Ethiopia says new railway to Djibouti to start in early 2016
By Aaron Maasho
ADDIS ABABA Jan 28 (Reuters) - Ethiopia expects to open a new railway line linking the capital Addis Ababa with the Red Sea state of Djibouti in early 2016, a project at the centre of plans to create new manufacturing industries, the head of the state railways said.
The 700-km (450-mile)line is being built at a cost of $4 billion by China Railway Engineering Corporation (CREC) and China Civil Engineering Construction (CCECC). Ethiopia is seeking to have 5,000 km of new lines working across the country by 2020.
"By October 2015, a considerable portion of the Addis Ababa-Djibouti project will be finished," Getachew Betru, chief executive of the Ethiopian Railways Corporation, told Reuters, adding trains would run soon after. "We will start early 2016."
In addition to the Djibouti line, two others are being built across the country which are among a range of big infrastructure investments that also include new roads and dams to produce hydro-electric power.
In a bid to keep the economy expanding at the 8 percent or more it is already achieving, the nation of 96 million people wants to become an African manufacturing hub, offering investors efficient transport, plentiful labour and cheap power.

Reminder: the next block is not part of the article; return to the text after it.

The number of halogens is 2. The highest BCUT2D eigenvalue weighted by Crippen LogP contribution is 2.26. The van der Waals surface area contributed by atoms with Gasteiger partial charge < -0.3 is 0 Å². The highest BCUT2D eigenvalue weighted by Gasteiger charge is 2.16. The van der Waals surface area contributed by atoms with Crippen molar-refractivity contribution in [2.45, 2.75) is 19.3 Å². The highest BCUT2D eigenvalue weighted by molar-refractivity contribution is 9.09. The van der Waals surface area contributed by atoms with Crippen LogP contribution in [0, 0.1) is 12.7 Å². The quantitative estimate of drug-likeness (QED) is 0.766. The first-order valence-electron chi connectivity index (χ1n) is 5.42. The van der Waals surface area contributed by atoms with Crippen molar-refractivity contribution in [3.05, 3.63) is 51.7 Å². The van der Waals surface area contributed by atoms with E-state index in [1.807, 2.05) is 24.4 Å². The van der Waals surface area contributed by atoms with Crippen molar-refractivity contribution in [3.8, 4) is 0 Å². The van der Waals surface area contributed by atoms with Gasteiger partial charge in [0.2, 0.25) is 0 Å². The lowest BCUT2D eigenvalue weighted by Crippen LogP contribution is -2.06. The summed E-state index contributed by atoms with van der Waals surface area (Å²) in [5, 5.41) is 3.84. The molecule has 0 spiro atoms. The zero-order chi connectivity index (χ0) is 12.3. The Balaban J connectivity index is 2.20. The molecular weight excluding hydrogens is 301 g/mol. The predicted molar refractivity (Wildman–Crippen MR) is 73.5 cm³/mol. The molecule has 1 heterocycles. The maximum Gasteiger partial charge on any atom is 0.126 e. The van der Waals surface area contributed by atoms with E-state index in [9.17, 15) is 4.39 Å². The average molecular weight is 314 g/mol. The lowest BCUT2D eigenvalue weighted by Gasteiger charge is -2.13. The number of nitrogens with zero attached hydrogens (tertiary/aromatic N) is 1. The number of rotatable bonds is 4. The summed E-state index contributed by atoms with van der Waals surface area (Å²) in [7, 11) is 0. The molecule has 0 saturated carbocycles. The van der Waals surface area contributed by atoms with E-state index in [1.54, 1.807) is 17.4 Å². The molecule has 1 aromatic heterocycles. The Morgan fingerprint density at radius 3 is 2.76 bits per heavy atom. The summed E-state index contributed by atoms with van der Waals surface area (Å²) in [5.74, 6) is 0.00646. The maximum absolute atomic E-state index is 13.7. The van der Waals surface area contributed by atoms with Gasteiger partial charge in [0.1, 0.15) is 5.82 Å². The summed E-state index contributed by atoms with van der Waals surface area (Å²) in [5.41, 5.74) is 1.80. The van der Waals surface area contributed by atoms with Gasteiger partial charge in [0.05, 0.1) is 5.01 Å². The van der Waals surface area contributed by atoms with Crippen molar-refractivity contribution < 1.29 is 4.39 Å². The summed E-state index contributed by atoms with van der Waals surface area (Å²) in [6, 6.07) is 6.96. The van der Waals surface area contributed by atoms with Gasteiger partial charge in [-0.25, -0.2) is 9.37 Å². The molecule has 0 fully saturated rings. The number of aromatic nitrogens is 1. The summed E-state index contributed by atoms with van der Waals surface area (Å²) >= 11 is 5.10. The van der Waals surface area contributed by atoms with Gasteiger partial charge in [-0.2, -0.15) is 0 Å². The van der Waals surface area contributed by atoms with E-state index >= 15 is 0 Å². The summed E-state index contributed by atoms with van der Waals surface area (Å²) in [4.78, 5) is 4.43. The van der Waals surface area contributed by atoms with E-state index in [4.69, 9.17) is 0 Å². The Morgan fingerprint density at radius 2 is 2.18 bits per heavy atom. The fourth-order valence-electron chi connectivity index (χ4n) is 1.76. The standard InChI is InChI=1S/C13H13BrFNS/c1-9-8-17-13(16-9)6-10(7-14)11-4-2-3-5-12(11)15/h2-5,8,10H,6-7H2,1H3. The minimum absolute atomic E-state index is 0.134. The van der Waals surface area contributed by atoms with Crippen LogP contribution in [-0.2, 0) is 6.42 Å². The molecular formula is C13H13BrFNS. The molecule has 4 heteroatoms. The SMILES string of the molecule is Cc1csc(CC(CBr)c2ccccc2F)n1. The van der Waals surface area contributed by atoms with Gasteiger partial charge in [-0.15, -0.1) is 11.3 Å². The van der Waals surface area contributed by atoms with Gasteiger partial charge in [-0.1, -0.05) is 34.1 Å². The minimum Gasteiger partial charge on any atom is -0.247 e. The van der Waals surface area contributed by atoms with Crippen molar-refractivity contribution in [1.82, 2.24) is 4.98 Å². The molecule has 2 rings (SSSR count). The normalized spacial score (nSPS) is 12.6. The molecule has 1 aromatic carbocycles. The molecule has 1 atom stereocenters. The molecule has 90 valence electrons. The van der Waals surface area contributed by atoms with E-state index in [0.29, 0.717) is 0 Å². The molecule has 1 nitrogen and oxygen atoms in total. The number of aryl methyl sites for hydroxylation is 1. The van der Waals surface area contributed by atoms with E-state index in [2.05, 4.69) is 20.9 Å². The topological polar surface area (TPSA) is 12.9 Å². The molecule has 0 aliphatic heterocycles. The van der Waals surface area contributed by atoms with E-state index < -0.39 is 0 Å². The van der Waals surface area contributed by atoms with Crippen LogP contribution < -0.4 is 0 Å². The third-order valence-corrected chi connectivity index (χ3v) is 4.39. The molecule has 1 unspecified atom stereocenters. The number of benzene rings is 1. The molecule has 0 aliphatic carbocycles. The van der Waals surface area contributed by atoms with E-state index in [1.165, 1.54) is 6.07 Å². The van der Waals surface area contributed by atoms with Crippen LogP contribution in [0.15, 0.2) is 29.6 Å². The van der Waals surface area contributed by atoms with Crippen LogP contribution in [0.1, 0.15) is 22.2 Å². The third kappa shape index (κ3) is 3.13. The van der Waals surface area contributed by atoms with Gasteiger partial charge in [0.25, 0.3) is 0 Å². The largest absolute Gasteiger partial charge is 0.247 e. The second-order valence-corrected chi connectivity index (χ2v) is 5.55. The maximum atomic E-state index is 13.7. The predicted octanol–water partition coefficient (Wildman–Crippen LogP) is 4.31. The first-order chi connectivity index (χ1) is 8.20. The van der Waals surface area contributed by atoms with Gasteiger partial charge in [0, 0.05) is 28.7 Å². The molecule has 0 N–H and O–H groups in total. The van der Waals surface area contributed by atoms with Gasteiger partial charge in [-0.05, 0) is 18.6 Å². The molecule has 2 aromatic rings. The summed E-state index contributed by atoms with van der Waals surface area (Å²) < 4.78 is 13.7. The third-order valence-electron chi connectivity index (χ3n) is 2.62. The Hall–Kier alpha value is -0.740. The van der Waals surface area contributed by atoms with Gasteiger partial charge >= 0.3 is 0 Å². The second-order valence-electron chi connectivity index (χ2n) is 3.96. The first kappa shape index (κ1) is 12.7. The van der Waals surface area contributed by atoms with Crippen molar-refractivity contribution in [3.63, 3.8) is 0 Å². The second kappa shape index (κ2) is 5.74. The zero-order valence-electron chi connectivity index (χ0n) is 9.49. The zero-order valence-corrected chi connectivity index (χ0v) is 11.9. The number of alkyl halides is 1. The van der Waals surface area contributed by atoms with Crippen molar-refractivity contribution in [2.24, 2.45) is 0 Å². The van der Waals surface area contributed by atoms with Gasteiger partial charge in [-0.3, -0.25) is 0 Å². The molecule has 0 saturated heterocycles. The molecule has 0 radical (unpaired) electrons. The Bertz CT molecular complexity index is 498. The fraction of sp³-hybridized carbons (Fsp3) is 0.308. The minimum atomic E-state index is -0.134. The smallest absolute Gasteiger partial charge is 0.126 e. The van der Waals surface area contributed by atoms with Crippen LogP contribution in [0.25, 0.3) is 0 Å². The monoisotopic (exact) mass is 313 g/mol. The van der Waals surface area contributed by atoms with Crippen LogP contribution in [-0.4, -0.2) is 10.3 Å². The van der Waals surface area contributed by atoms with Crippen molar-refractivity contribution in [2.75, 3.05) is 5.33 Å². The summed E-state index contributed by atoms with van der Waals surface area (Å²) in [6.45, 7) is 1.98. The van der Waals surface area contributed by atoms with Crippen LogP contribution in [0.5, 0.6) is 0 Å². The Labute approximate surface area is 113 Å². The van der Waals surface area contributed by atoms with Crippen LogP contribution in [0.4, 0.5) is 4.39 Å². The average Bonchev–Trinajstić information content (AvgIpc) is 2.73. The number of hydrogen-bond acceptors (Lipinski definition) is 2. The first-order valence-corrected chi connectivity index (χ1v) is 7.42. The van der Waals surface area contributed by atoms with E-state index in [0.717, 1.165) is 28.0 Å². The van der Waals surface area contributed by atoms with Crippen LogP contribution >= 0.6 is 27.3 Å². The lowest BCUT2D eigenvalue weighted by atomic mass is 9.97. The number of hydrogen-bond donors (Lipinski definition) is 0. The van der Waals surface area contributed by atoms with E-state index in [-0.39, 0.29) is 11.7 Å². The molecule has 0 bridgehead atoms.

In the capital, a new $475 million light railway system will be tested in the next few weeks before scheduled services start. It will be the first city metro to operate in Sub-Saharan Africa.
Among the new national railway lines, one will connect the region of Afar, where Ethiopia is encouraging the mining of potash for fertiliser, to Djibouti, the main export point for land-locked Ethiopia. Canada's Allana Potash Corp is among the firms developing mines in Afar.
Most Ethiopians still depend on subsistence agriculture, but the country is building a textile and garment industry, produces shoes, assembles cars and trucks and other products. It is drawing some investors from China and India, where wages are rising.
For now, logistical difficulties such as poor roads and an old fleet of trucks mean transporting goods from the capital to Djibouti can take days. The new railway line will cut the journey time to about eight hours.
"It is a game-changer for us," said Getachew. "It will be one of the most vibrant economic corridors in the world."
(Editing by Edmund Blair and Ralph Boulton)